Prosecutors protect their own

The Supreme Public Prosecutors Office on July 31 decided not to indict a former prosecutor with the special investigation squad of the Tokyo District Public Prosecutors Office. Mr. Masahiro Tashiro was accused of falsifying a report on a suspect’s oral testimony over the alleged falsification of fund reports of Rikuzankai, a political funds management body of former Democratic Party of Japan chief Ichiro Ozawa.

It is the second time that the office has decided not to indict Mr. Tashiro, and the decision is final.

The public is unlikely to accept the decision because evidence clearly shows that Mr. Tashiro falsified the report. Apparently the highest prosecution authorities gave priority to protecting a former public prosecutor, and thus the prosecutors’ office itself as part of the government bureaucracy. If Mr. Tashiro had been indicted, the supreme public prosecutor could have been forced to resign, causing serious damage to the prosecution.

Mr. Tashiro first interrogated Mr. Tomohiro Ishikawa, a former secretary to Mr. Ozawa and a former Lower House member, after his arrest on Jan. 15, 2010, in connection with the Rikuzankai case. On May 17 that year, he again questioned Mr. Ishikawa, who had been released on bail, on a voluntary basis, after the Tokyo No. 5 Prosecution Inquest Committee — a citizens’ 11-member panel — voted on April 27 that year (the first time) for indicting Mr. Ozawa.

Shortly afterward, Mr. Tashiro wrote a report on a question-and-answer form about Mr. Ishikawa’s latest testimony. But because Mr. Ishikawa secretly recorded the questioning, it became clear that he had falsified his report.

In Mr. Tashiro’s report, Mr. Ishikawa is quoted as saying that Mr. Tashiro had told him during an earlier interrogation (in January or February 2010) that if he (Mr. Ishikawa) told a lie to protect Mr. Ozawa, it would be betrayal of the people who elected him to the Lower House. The report also quotes Mr. Ishikawa as saying that the statement by Mr. Tashiro had such a strong effect on him that he confessed (in the earlier interrogation) that he had reported the falsification of fund reports to Mr. Ozawa and got his approval.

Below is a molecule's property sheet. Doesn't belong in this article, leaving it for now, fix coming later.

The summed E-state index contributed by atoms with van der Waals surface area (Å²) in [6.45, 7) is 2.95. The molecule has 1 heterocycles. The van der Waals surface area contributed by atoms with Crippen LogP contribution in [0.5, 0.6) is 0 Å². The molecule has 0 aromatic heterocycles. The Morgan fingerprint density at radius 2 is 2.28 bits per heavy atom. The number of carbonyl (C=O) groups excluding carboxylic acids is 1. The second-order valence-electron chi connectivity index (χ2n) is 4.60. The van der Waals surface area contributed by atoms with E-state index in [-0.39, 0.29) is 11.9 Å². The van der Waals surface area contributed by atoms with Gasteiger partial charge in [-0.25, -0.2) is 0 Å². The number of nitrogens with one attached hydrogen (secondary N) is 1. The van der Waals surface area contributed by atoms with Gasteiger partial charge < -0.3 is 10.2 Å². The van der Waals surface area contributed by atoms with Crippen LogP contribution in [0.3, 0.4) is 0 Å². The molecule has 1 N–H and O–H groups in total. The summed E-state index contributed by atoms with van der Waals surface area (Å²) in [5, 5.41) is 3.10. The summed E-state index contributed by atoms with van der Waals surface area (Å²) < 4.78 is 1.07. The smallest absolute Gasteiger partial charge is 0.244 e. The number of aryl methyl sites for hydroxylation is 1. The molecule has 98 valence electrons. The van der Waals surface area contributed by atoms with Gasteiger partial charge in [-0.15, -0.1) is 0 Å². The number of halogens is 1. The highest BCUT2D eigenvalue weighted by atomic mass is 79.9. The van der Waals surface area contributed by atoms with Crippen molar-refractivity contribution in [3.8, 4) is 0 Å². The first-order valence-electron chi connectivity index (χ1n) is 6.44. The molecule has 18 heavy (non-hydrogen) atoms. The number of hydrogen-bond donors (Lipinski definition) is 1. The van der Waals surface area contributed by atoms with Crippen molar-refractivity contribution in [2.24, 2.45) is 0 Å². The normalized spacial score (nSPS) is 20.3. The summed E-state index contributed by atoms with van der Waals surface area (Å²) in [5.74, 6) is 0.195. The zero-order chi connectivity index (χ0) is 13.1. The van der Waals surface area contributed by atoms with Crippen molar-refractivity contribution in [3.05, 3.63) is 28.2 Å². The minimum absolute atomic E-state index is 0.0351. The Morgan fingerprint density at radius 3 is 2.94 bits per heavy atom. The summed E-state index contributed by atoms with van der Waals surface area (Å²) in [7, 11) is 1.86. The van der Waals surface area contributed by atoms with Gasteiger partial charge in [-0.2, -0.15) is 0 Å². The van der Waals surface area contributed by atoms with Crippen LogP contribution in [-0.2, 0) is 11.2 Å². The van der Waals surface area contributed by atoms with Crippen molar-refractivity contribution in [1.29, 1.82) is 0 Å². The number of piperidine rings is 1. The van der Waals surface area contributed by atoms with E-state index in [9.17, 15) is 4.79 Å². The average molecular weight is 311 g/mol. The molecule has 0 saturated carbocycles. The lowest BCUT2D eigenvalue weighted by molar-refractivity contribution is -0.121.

But the secret recording shows that Mr. Ishikawa did not make these statements during the interrogation on May 17, 2010.

On Jan. 12, 2012, a citizens’ group filed an accusation against Mr. Tashiro for falsifying his report. But on June 27, 2012, the Supreme Public Prosecutors Office decided not to indict him, and he resigned as a public prosecutor.

On April 19, 2013, the Tokyo No. 1 Prosecution Inquest Committee decided that the decision not to indict him was unjust. On July 31, the highest prosecution authorities decided again not to indict him. The inquest committee cannot overrule the nonindictment decision since its April 19 decision was not supported by a two-third majority of its members.

In its two decisions, the Supreme Public Prosecutors Office repeated Mr. Tashiro’s assertion that he had mixed up what Mr. Ishikawa allegedly said during questioning that took place in early 2010 with what he said on May 17 that year. But it is hard to believe that a public prosecutor would make such a mistake. The Supreme Public Prosecutors Office also refused to question Mr. Ishikawa before its second decision not to indict Mr. Tashiro on the grounds that he insisted on recording the session.

The Supreme Public Prosecutors Office’s July 31 decision shows that it cannot properly conduct investigations of alleged wrongdoings by members of the prosecution authorities. A third-party body should be established to conduct independent investigations in such cases. In addition, interrogations should be electronically recorded in their entirety to prevent falsified reports of oral statements as well as abusive interrogation practices.